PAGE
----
Melissa Bird, Bureau Chief for the Iowa Bureau of Health Statistics, explains why vital records accreditation is important to public health; Rachel Scheckman, ASTHO Senior Policy Analyst, says new data sharing techniques in Iowa improve care for...
Melissa Bird, Bureau Chief for the Iowa Bureau of Health Statistics, explains why vital records accreditation is important to public health; Rachel Scheckman, ASTHO Senior Policy Analyst, says new data sharing techniques in Iowa improve care for people living with HIV; Dr. Marcus Plescia, ASTHO Chief Medical Officer, points out the end of the public health emergency may impact state vaccine policies; and ASTHO has a new partner spotlight with Vivian Lasley-Bibbs, President of the National Association of State Offices of Minority Health.
Vital Records/Health Statistics
Medicaid and Public Health Partnerships in Iowa
Medicaid and Public Health Partnerships in Iowa: Improving Access to Care for People Living with HIV
COVID vaccine mandate for federal workers and others is set to end May 11
Partner Spotlight: Q & A with Vivian Lasley-Bibbs, Board President of the National Association of State Offices of Minority Health
This is Public Health Review Morning Edition for Tuesday, May 9, 2023. I'm Robert Johnson.
Now, today's news from the Association of State and Territorial Health Officials.
We always have to recognize that a vital record is someone's identity and having policies and procedures in place to protect that identity and be able to let us provide that public health data in an accurate, timely and efficient manner is absolutely imperative.
Melissa Bird leads Iowa's Bureau of Health Statistics. She says vital records accreditation is important because overall public health accreditation doesn't always inform best practices regarding health records.
Vital record health statistics accreditation is a process that sets a national standard for vital records registration, issuing security and health statistics monitoring in a way that supports vital record office activities outside of the general public health department setting.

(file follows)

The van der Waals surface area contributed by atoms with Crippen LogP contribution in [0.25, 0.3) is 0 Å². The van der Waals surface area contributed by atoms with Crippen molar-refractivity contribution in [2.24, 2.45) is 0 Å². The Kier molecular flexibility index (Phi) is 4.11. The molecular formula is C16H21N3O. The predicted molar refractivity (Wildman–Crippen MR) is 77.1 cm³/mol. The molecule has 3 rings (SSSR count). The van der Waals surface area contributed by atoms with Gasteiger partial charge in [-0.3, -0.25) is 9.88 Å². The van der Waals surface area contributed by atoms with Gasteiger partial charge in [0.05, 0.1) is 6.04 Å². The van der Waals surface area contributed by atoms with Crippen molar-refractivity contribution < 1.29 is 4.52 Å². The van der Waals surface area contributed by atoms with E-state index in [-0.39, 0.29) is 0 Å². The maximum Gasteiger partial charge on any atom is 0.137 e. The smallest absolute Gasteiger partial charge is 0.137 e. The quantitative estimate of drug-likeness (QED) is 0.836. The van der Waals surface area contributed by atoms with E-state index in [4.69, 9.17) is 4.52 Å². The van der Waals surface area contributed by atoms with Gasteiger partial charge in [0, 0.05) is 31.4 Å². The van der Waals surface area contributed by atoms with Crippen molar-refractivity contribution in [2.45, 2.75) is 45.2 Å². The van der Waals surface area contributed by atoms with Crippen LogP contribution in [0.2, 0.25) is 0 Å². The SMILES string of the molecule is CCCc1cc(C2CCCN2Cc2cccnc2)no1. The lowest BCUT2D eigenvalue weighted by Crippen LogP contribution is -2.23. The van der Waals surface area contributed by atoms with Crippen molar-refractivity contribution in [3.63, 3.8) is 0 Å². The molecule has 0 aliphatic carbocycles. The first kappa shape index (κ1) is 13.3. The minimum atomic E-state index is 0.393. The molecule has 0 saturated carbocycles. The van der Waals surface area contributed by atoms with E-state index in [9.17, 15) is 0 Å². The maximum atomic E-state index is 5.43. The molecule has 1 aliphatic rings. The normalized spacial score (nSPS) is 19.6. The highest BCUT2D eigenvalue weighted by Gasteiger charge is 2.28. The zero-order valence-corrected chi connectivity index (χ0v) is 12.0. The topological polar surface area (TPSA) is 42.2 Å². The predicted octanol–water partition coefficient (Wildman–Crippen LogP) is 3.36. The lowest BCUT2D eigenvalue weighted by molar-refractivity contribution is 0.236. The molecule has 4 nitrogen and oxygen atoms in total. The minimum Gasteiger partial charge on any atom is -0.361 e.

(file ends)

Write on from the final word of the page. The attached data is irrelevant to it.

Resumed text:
Bird also says accreditation can ensure vital records are better positioned to advance health equity work.
It's also sometimes hard to think about how health equity plays into the vital records and health statistics are direct, everyday work. So having stories about how vital records provides processes for establishing paternity, modifying records in an efficient manner that is timely for individuals who need to have a birth certificate change, etc.—those are health equity stories.
Vital records accreditation, Bird says, is all about continuous improvement and customer service.
So when you have success stories of, "It took 60 days to complete x for all customers, and now we're down to our standard is less than 10 business days, from the time it gets here to the time it gets to our customer," that's an impact to the customer. They probably don't realize it's from accreditation or quality improvement, but that's exactly how that work has been affected positively.
Read more about vital records accreditation by clicking the link in the show notes.
More news out of Iowa to tell you about today related to a new agency there, the Iowa Department of Health and Human Services. ASTHO's Rachel Scheckman says the agency brings closer together the state Medicaid program and the agency that works on HIV, STI, and hepatitis initiatives.
Iowa's realignment has led to some really great innovation, which is the development of a data sharing agreement between Medicaid and its HIV surveillance program, and also improved communication between divisions. And we want to highlight these achievements and give states examples of how they can also innovate to improve services in their jurisdiction.
Scheckman says the data linkage will help Iowa improve care for people living with HIV.
The data sharing agreement allows the state to have better visibility on overall viral suppression among people in Medicaid, and it allows the state to report these values to the Centers for Medicare and Medicaid. It also helps to streamline the process of re-engaging clients in care.
You can read the ASTHO blog article and watch a discussion about these innovations using the links in the show notes.
Also today, the public health emergency declared early in the pandemic and Thursday. ASTHO chief medical officer Dr. Marcus Plescia tells NPR that without the federal vaccination requirements made possible by the order, states and territories will need to set their own vaccine policies.
You know, it certainly sets a precedent that states are going to have to pay attention to, but I'm not sure it's a big problem because I think most states are moving in that direction.
You can hear NPR's report on the changes coming later this week using the link in the show notes.
Finally this morning, ASTHO examines work to close disparity gaps in a new spotlight Q&A with Vivian Lasley-Bibbs, president of the National Association of State Offices of Minority Health. Read her comments using the link in the show notes.
That will do it for today's newscast. We're back tomorrow morning with more ASTHO news and information.
I'm Robert Johnson. You're listening to Public Health Review Morning Edition. Have a great day.
Bureau Chief, Iowa Bureau of Health Statistics, Iowa Department of Health and Human Services